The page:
“Irezumi” is the Japanese word for a style of tattooing. It employs the use of a long wooden-handled needle that pushes a special ink into the skin. It’s laborious, painful, and exacting. The opening of the film, Irezumi (1966), details the process. The tattooist, draws the lines of the design onto the flesh canvas, swathes on the special ink, then taps taps taps the needle into the skin. Bit by bit, the body is transformed by the ink.
This transformation is the story of Irezumi, where Otsuya, a runaway sold into prostitution, becomes an agent of vengeance. Her target is all men. First, she scams them out of their money, and eventually begins setting traps for them to be murdered. She acts like the spider that has been tattooed on her back, weaving webs to trap her clients. But she weaves them too well, and ends up capturing her employer, the man she loves, and herself.
After the lengthy opening tattoo sequence, we’re treated to Otsuya’s backstory. She’s the daughter of a pawnbroker, who has seduced one of the employees, Shinsuke while convincing him he did the seducing. She gets him to run away with her until her parents agree to let them be married. She has an ally in a ship owner, Gonji, who claims he will hide them and intercede on their behalf. Instead, he sells her to the Geisha house and tries to have Shinsuke murdered.
Shinsuke survives and kills his attacker, but is wracked with guilt. Otsuya has no time for guilt – she’s built for anger. She’s transformed – by training into being a Geisha, by the tattoo, and by her anger into a new persona, Somekichi. Under that name, she speedily makes enough money to pay off the man who bought her, and is ready to set off on to her personal revenge when Shinsuke returns to her.
What follows is a cycle of scenes where Ostuya seeks her vengeance, with Shinsuke on side to be her witness and her weapon. He’s reluctant, though. Reluctance is the central trait to Shinsuke’s character. He did not want to run away from Otsuya’s father. He did not want to hide out. When attacked, he does not want to defend himself. Both he and Otsuya begin as creatures without agency, but she has a great force of will. All he has is love for her, which does not translate into love for the vengeful Somekichi.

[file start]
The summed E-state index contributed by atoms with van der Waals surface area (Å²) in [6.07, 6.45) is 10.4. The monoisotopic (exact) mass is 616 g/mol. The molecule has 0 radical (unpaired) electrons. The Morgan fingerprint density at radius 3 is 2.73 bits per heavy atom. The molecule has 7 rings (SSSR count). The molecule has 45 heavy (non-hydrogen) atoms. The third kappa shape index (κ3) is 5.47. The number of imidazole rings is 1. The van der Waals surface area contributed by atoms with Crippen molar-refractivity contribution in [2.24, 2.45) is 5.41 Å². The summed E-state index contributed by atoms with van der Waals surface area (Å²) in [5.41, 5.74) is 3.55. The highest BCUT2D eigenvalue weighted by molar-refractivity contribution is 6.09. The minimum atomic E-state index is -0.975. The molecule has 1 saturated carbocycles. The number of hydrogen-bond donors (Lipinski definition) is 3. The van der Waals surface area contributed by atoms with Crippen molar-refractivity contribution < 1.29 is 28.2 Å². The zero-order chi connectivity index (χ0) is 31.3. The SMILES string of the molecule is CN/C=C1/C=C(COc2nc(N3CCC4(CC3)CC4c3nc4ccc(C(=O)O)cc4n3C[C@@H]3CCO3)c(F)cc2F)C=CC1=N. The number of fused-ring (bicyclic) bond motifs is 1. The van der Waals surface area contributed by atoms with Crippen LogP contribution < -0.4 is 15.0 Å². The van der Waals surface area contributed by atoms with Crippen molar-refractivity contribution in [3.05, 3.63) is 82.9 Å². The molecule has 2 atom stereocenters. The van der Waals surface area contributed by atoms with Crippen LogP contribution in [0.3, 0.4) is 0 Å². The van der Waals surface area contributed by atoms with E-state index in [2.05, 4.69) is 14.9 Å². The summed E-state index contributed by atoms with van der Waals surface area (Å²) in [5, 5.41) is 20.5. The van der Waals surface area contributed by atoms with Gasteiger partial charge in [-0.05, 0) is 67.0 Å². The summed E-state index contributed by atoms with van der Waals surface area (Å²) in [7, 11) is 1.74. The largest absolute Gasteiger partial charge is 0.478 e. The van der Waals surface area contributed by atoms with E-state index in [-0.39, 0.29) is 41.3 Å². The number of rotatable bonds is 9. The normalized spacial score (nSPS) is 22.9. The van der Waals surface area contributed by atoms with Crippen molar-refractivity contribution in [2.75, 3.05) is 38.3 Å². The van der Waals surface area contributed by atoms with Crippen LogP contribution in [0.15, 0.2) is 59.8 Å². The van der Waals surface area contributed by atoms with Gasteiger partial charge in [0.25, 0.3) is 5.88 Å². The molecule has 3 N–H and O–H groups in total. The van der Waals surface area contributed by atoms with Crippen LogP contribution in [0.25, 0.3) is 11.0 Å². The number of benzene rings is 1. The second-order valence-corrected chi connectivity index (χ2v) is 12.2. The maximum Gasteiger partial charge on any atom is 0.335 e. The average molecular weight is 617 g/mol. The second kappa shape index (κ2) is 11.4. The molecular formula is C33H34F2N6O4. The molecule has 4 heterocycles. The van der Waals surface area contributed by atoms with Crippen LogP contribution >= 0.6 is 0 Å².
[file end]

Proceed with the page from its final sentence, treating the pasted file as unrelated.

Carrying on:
Irezumi‘s mood is mostly akin to a horror film. The openings scenes of the tattooing are creepy and torturous, and the subsequent scenes of violence are bloody and horrific rather than thrilling. The film has a dream, or nightmare like, quality, where every space is claustrophobic.
This is helped immensely by the compositions and lighting of cinematographer Kazuo Miyagawa. He’s a great classical Japanese cinematographer, whose credits include Rashoman and Ugetsu. He and director Yasuzo Masumura frequently compos shots to keep the action compressed in a small part of the screen, or to use frames inside the scenes (doorways, windows) to continually hem in the actors. The characters are as closed in by their surroundings are as by their options, as every bad choice constrains them. While visually interesting, the film is also extraordinarily beautiful. The lighting is expressive and the colors lush, with startling clarity of images.
Irezumi is an early film in the trend of exploitative period-based films that were being produced in Japan in the ’60s, known as “ero guro” films – erotic grotesque. Japanese cinema began to push boundaries in terms of graphic content, both violent and sexual, as the spread of television began to overtake movies as a primary form of entertainment. Irezumi is bloody, and rather frank in its sexuality though its little nudity is brief and mostly discreet. It’s a far cry from where Masumura would later go in the genre with his more famous Blind Beast, where the very sets are made up of sculpted body parts.
Irezumi is less extreme and stylized, and more elegant. It borrows the mood of a horror film and a period drama at the same time. Oddly, though their various deficiencies makes all of the character difficult to sympathize with, it’s always a compelling story.
Irezumi has been released on Blu-ray by Arrow video. Extras include a commentary track by David Desser, a video introduction (10 min) by Tony Rayns, and “Out of Darkness” (13 min), a visual essay by Daisuke Miyao, and a trailer for the film. The booklet includes essays by Thomas Lammarre and Daisuke Miyao.